However, these traits of cyber bullying might not be as distinguishing as they may first seem. For instance, there may be a difference between actual anonymity and perceptible anonymity (Dunkels, 2007). Looking at the Internet use patterns of young people, many online contacts are the same as real life contacts; the parties are known to each other also in the traditional sense. It is in fact quite uncommon to have mostly strictly online contacts even though there are some who for different reasons mostly connect with formerly unknown people. This is in agreement with the altered communication patterns, from the more random connections of the 1990s to the more deliberate links of today. So the anonymity issue might not be as strong today as it was ten years ago. Furthermore, the notion of an infinite audience needs problematisation, because we do not know for a fact that an infinite audience is actually larger than a fixed audience. To clarify, we do not know from empirical evidence that someone who is not connected in any way to the victim is as interested in watching the documented bullying incident as someone who actually knows the victim. Therefore, we cannot conclude that the audience is bigger only from the fact that the possible audience is bigger. There are, no doubt, documented incidences where the audience of a bullying incident has become gigantic, with severe consequences for the victim. One example of this is the story of the Star Wars Kid (Wikipedia, 2009), a 14-year-old boy whose homemade film of himself acting out a scene from the movie Star Wars became one of the most popular films on the Internet that year. The boy was harassed by his school mates and unknown people from all over the world and his parents eventually filed a lawsuit against some of the children at school (Globe & Mail, 2007). However, these stories constitute a few exceptional cases and it is too early to say that the Internet has actually changed the conditions for bullying on more than a superficial level. The fact remains that whenever a child is bullied, regardless of the geographical or technological context, it is a personal tragedy for the victim and a situation that society generally does not accept. The case mentioned above also illustrates the fact that not only does the bullying incident or the abusive material have a potentially larger audience, but also that the information that someone is bullied can be disseminated to a potentially larger group. The permanence of expression can be seen as continuous abuse as every time someone sees the abusive material this can be regarded as further abuse. There is also another side to the permanence of expression; this condition can be exploited in order to document incidences or proof of incidences for legal or other processes. This circumstance can be interpreted as yet another affordance of contemporary media, and some schools have in fact identified and made use of this to follow up on bullying and harassment among their pupils.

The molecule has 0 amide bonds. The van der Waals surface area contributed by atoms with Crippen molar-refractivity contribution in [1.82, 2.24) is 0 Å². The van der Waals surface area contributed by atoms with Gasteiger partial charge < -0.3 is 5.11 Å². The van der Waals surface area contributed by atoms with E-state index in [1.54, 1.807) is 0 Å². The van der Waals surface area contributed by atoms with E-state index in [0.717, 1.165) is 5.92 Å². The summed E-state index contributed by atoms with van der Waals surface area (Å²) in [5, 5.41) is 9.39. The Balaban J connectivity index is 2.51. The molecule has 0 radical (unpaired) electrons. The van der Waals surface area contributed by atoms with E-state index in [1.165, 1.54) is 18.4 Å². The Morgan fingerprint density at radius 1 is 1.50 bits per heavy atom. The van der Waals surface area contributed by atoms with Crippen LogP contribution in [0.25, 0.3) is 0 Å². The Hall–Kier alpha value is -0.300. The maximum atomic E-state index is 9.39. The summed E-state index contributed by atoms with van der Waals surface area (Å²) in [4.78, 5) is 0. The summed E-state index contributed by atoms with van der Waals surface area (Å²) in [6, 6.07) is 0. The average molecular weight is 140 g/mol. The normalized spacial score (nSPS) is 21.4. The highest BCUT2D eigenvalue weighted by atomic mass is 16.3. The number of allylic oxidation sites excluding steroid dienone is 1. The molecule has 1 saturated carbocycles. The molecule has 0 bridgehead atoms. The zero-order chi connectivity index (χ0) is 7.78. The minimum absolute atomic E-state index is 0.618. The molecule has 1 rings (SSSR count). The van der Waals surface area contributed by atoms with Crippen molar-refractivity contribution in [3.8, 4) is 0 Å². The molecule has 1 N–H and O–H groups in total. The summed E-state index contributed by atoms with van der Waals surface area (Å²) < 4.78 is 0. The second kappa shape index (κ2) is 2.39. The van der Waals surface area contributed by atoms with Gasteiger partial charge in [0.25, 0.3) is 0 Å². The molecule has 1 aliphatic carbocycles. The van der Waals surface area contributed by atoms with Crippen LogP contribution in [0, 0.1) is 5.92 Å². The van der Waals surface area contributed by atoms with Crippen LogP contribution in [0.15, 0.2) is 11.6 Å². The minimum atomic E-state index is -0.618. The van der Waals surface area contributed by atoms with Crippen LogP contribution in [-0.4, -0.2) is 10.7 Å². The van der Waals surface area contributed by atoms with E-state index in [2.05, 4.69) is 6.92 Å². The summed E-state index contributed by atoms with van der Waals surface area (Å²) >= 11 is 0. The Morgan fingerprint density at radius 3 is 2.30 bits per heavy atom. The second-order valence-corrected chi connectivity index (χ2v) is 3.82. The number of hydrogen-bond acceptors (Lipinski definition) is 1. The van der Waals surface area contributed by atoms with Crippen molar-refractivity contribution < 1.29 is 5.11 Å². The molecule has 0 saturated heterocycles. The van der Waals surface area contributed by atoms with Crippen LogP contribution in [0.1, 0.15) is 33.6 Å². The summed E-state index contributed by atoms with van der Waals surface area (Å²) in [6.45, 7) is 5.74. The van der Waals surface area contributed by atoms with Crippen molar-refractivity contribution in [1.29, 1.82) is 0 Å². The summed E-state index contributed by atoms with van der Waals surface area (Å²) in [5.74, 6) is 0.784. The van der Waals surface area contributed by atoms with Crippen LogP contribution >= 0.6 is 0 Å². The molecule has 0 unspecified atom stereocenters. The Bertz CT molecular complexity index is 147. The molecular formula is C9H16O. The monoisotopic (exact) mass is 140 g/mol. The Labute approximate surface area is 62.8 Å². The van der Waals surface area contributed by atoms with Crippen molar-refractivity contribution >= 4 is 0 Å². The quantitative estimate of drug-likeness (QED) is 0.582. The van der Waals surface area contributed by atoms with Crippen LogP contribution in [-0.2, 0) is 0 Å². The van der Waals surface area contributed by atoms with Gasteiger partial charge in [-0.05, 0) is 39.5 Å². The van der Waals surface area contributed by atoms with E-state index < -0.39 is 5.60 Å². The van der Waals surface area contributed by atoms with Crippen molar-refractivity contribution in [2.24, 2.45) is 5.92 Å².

Grooming refers to the risk of adult predators seeking contact with possible victims online. Today we know from the research of Shannon (2007) and Ybarra et al. (2007) that many of the victims of sexual assault following an online contact already had a troubled real life situation. Many of the victims lacked parental or other adult support or had a history of being bullied at school. In fact, recent research has shown that the most probable scenario is one where the perpetrator takes advantage of the fact that the child needs adult support and attention. Typically, the predator contacts children who reveal their vulnerability online and then offers to become the adult they seek, slowly building up a manipulative relationship with the child (Shannon, 2007). The first few contact attempts usually concern everyday topics that anyone could talk about. When this process of preparing for a crime – grooming – is completed, the potential victim often readily travels to meet the predator with whom they think they have a parent-child or friendly relationship or even romantic involvement. In practice, this means that often the deception is on the level of the perpetrator’s agenda, not on his identity. The predator can be honest regarding his age and name, but sometimes deceives the child when it comes to his intentions with the relationship. Ybarra & Mitchell (2008) claim that close to four out of five cases reveal that the perpetrators are truthful regarding their intentions to have sex with the young person concerned. This knowledge of the grooming process is in stark contrast to the early assumptions of what could constitute an online threat. In fact, many of the warnings still presuppose courses of action that are very rare such as a child being deceived regarding the age and sex of the offender or an offender seeking out a child in real life that he has found pictures of online. Naturally, there will always be cases that are not typical. However, this knowledge of how abuse in general occurs can be useful for underpinning safety strategies, which are discussed in the next section.